Relations Of The Aryan And Semitic Languages -- By: James F. McCurdy

Journal: Bibliotheca Sacra
Volume: BSAC 037:148 (Oct 1880)
Article: Relations Of The Aryan And Semitic Languages
Author: James F. McCurdy


Relations Of The Aryan And Semitic Languages

James F. McCurdy

V. — Comparison Of Roots

Having in the last Article taken up the most important questions relating to the formation of the predicative roots, considered as primary and secondary, in the two systems of speech, and having presented a scheme of the typical forms under which these roots are expressed, it remains for us to determine how we may reconcile the seemingly discordant principles according to which they are formed. The main difficulty presented arises from this fact, that while in the Aryan system the vowel is a significant part of the root, in the Semitic, on the other hand,— at least in the inflectional period of that idiom,—the vowel is not essential to the expression of the radical idea. The difficulty is great, but perhaps not insurmountable. The following considerations are offered as tending to show that a reconciliation is possible:

(1) The Semitic principle of root structure bears evidence of a secondary and, so to speak, artificial origin. In the language as it is presented to us, the vowel is not co-ordinate with, but subordinate to, the consonant. Now, we do not claim that the vowel once held an equally important place with the consonant. If language is a growth, and not an institution, the two elements cannot have been originally co-ordinate, even in those systems of speech where we find them currently of equal value. The consonants, as the harder and more stable elements of speech, must have secured their independent recognition and employment before the vowels, in all early forms of human language. Bat it may be said that the Semitic is an exception to other systems in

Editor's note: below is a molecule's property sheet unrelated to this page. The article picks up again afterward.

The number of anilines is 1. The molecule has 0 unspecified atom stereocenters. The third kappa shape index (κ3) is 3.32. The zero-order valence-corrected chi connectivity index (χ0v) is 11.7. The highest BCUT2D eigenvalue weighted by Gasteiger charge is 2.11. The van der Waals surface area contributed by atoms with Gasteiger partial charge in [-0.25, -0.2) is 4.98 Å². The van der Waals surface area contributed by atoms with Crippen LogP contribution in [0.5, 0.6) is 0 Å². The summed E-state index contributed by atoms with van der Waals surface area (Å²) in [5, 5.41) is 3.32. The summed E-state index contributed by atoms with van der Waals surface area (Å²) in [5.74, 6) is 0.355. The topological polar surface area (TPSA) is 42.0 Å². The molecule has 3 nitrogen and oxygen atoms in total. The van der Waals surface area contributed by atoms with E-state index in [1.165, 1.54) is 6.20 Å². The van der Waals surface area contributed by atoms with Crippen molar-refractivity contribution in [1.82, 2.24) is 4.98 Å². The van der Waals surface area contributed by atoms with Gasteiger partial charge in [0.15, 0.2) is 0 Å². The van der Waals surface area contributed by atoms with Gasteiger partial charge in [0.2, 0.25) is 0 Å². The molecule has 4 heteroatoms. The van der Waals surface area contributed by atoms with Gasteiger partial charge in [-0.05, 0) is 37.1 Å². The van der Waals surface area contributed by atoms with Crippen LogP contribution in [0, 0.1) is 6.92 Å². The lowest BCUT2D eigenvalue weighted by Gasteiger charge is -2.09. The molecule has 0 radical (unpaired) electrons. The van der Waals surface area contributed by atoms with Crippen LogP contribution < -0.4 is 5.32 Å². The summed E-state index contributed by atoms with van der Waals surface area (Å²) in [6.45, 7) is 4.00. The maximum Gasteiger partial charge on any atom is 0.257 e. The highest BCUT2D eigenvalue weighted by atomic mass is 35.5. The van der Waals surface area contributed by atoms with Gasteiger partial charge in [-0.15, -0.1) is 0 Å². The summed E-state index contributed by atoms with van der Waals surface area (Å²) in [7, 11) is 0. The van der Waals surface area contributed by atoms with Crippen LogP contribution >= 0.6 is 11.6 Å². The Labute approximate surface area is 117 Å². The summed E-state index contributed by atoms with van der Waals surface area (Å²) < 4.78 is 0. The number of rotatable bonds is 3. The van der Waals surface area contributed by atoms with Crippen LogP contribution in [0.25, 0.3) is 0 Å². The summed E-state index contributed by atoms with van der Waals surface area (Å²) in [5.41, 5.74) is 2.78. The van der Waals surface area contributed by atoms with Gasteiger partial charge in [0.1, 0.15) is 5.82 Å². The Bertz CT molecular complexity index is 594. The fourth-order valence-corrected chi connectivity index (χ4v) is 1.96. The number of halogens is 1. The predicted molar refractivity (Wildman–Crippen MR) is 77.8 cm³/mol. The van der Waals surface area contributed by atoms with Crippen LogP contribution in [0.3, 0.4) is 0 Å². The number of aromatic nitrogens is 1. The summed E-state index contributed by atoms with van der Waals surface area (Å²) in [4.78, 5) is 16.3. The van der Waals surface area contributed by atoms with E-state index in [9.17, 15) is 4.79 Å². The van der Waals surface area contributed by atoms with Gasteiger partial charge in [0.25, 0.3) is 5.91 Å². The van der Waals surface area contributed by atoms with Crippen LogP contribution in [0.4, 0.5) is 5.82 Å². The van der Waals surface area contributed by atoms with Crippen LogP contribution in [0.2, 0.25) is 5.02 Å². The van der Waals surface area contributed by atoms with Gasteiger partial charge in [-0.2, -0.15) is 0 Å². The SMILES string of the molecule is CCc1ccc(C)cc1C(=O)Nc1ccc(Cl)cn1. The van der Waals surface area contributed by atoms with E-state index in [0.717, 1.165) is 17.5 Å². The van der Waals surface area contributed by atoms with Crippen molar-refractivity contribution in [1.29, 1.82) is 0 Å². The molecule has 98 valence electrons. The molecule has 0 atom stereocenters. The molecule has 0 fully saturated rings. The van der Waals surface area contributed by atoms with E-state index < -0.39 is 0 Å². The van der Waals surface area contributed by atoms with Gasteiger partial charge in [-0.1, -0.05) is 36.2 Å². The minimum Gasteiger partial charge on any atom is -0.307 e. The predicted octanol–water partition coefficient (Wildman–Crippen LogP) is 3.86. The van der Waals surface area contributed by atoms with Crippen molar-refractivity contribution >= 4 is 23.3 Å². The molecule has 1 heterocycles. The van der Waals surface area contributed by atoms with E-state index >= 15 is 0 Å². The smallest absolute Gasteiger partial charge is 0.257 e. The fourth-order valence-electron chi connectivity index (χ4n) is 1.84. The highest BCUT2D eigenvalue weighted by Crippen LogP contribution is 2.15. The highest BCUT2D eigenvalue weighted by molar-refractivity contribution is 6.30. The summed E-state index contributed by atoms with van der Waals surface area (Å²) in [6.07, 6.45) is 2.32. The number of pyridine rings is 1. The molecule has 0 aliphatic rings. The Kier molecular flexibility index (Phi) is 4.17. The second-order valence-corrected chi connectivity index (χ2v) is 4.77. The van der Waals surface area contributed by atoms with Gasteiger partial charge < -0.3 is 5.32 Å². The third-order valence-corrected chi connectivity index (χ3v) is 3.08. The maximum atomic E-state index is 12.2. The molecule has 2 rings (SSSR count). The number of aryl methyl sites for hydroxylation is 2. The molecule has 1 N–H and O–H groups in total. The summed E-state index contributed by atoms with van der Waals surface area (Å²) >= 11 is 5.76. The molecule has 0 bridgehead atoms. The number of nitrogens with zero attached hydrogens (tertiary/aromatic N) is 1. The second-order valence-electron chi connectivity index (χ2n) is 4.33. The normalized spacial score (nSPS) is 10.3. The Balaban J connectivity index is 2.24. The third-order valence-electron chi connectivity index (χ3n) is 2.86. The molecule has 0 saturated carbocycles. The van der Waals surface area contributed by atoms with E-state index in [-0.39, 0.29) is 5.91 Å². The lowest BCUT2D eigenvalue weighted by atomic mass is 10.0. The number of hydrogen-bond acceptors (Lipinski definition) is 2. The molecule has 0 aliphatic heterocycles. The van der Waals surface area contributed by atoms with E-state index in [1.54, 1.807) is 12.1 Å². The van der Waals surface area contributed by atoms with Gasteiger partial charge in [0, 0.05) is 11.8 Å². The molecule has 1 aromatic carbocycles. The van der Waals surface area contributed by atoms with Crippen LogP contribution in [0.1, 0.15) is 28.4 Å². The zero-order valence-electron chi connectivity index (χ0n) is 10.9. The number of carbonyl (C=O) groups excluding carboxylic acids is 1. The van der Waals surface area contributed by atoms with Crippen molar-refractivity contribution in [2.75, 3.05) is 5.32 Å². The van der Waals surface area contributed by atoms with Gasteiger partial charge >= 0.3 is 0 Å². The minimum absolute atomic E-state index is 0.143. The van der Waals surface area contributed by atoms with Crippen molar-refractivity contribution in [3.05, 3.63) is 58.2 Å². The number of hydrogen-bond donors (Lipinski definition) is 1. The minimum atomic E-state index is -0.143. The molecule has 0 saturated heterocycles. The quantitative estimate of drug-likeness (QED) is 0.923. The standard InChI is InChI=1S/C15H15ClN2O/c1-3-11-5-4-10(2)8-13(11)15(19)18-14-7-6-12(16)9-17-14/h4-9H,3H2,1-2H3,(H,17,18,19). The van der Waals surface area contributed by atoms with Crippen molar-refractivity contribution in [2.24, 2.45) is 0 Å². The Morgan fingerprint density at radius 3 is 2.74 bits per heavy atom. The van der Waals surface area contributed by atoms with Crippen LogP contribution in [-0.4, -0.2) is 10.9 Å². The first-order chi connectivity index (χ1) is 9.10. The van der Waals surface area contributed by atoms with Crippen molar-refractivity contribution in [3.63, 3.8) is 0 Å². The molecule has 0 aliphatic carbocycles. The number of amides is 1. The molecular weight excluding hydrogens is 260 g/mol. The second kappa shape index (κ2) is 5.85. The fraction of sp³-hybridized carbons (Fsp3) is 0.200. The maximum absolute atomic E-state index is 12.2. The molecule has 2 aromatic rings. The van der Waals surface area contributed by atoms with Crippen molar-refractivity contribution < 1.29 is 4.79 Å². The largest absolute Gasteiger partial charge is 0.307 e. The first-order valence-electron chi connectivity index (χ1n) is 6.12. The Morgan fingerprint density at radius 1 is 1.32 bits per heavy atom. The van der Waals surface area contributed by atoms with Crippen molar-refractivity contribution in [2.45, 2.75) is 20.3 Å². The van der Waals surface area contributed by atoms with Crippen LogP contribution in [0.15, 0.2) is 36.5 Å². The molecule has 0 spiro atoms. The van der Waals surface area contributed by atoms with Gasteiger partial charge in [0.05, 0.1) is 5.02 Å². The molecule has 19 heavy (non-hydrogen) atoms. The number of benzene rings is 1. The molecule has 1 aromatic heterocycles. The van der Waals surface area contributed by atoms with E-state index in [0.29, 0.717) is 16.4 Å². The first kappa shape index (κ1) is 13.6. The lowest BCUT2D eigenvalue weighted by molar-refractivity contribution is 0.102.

this, that the vowels never secured complete autonomy for themselves. This is true; but it is not true that they always filled that subordinate function which we see assigned to them in the full-blown inflectional period. It has been shown already that vowels even formed a constituent part of distinct, independent roots; we have not only an internal vowel expansion, but also a development of secondary roots by the use of any one of the three original vowels a, f, u, each of which has maintained a distinct and clearly recognizable influence until the latest Semitic times. We have even found that some roots consisted of a consonant and a vowel; and if it cannot be clearly shown in each instance what that vowel was, it still remains true that, though it is there subordinate to the consonant, its subordination is of an essentially different kind from that which is seen in the function of vowels in the “strong” stems of the inflectional period; it is, in fact, due merely to that indefiniteness which we have shown to be necessary to the vowel in a...

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